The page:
Tuschen taxi driver Leroy Marshall was remanded to prison yesterday on charges of the unlawful possession of a gun and ammunition, which the police say a sniffer dog found hidden in his car.
The courtroom of Chief Magistrate Ann McLennan heard that on November 16, at Georgetown, Marshall, 45, of Lot 72 Tuschen, East Bank Demerara, had in his possession a .32 revolver while not being a holder of a firearm licence.
It was also alleged that on the same day, he had five live .38 rounds of ammunition and one gramme of cannabis in his possession. Marshall, who was represented by attorney George Thomas, pleaded not guilty to all three charges when they were read to him.
According to Thomas, Marshall was stopped by the police on November 10. He said the officers proceeded to conduct a search on Marshall, his passengers and the car. Thomas said that although the search uncovered nothing, police arrested his client and his passengers. He said his client and the passengers were later freed but Marshall’s car was kept in police custody.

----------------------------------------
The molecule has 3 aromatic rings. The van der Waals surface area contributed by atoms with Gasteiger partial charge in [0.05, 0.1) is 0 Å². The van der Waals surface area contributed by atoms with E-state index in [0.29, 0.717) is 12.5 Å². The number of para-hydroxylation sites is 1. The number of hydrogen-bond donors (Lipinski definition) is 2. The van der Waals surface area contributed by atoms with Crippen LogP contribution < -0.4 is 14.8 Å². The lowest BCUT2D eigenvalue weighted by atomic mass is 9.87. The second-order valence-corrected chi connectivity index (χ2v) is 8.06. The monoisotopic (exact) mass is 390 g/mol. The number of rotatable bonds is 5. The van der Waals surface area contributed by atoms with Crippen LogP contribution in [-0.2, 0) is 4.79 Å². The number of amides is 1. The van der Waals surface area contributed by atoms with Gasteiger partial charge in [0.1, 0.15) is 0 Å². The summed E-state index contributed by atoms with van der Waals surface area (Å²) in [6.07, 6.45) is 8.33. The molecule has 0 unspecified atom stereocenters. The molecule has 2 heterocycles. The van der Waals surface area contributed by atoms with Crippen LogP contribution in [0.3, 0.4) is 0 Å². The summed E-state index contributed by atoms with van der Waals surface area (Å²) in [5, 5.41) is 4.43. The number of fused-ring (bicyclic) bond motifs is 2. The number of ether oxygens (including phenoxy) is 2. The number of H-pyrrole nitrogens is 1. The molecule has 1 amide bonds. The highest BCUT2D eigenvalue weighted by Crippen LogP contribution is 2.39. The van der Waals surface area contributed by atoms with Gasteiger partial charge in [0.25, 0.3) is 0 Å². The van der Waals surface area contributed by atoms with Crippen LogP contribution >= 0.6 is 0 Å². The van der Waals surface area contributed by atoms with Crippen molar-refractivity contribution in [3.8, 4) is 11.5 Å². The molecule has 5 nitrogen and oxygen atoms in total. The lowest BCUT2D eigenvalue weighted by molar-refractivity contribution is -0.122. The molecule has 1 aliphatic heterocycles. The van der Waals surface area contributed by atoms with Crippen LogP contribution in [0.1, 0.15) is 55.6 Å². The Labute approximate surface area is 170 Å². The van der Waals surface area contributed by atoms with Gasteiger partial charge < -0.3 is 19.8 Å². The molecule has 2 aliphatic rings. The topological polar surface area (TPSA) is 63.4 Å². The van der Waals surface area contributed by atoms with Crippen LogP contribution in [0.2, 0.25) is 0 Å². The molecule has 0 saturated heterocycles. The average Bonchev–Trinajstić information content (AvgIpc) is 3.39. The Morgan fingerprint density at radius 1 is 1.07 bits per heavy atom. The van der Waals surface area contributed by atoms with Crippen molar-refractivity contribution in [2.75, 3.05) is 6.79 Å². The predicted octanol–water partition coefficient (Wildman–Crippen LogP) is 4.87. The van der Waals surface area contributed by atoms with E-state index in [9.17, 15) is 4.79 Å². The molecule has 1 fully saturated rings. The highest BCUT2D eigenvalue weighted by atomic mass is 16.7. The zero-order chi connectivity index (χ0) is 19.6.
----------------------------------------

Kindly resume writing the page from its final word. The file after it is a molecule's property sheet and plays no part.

Thomas said when Marshall returned to the police station, he noticed that his car was moved and the police told him that he was under arrest for gun and ammunition possession. According to the lawyer, his client was told that a dog had sniffed out the gun.
However, Marshall has maintained that the gun and ammunition were not found in his presence and no animal was there to conduct a search. Thomas also told the court that a passenger in the car was willing to testify that the police searched the car on November 10, and found nothing.
Police Prosecutor Neville Jeffers objected to bail. The prosecutor said the police, with the aid of the sniffer dog, found the firearm and the rounds in a panel of one of the back doors in the presence of the accused.
Chief Magistrate McLennan subsequently remanded Marshall to prison and adjourned the case until December 15 for report and fixture.
In a statement issued last week, police had said that based on intensive intelligence gathering, officers conducted a search on Marshall. It said that in the initial search, the ranks came up empty handed and decided to utilise one of the force’s sniffer dogs, who is trained in detecting firearms and explosive devices. The dog, called ‘Ace,’ arrived with its handler and in the presence of the driver sniffed out the gun, police had said.